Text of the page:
His overall record is 26 wins and 17 losses but it’s one win that defined his career. On February 15th, 1978, Spinks faced off against Muhammad Ali, aged but still a dominant heavyweight champion. Ali has admitted to taking the fight too easily as Spinks came out hard and, in a massive upset, beat Ali in a 15-round split decision to win the title.
10 Johnny Vander Meer
There is one record in baseball that most say with confidence will never be broken and probably never matched: Throwing back-to-back no-hitters. That prize belongs to Vander Meer, who on July 11, 1938, as part of the Cincinnati Reds, tossed a no-hitter against the Boston Braves. Four days later, in the very first night game at Ebbets Field, Vander Meer threw another no-hitter to beat the Dodgers. It was a sensational feat, one that no one has come close to matching and more remarkable given how it belonged to a man whose lifetime record had more losses than wins.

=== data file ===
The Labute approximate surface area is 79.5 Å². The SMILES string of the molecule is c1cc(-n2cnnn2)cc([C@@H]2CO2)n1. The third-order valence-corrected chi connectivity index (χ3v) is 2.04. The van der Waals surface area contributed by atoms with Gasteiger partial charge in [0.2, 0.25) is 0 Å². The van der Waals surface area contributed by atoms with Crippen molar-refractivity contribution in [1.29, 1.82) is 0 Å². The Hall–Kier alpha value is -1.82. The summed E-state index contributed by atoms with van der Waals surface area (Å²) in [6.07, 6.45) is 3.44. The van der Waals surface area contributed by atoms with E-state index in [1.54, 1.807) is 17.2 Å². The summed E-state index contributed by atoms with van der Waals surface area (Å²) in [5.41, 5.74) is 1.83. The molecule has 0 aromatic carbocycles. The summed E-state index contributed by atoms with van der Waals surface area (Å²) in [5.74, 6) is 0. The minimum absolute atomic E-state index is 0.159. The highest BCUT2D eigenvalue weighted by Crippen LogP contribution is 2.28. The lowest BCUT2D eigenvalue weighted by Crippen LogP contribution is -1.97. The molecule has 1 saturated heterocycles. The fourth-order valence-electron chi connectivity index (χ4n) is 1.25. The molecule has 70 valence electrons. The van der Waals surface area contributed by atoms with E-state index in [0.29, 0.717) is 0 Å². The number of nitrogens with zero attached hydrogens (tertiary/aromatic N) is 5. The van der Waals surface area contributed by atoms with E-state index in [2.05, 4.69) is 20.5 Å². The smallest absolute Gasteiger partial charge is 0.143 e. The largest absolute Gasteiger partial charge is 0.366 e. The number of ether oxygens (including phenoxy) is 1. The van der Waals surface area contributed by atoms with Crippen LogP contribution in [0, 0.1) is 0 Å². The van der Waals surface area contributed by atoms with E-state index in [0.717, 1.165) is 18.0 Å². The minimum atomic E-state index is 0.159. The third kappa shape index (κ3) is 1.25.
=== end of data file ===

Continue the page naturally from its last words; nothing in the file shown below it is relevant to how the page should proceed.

9 David Tyree
It’s the play that Patriots fans still grouse over. It was all set, the capper to the perfect season, the Patriots to steamroll over the New York Giants in Super Bowl XLII and become the first team to finish 19-0. But the Giants played harder than anyone expected, pushing the Patriots to the limit and soon holding them tight as time clicked down. With 1:15 left and New England up 14-10, it looked like it was over as the Patriots closed in on Eli Manning, who managed to avoid a seemingly sure-fire sack to toss the ball high.
8 Frank McCool
After time in the minor leagues and then to serve in the Army, McCool signed as a free agent for the Toronto Maple Leafs in 1944. He soon became one of the best single-season goaltenders in the team’s history, leading the Maple Leafs to a 50-point season, with McCool himself getting a 3.22 goals against average that improved to 2.23 in the playoffs.
7 Don Larsen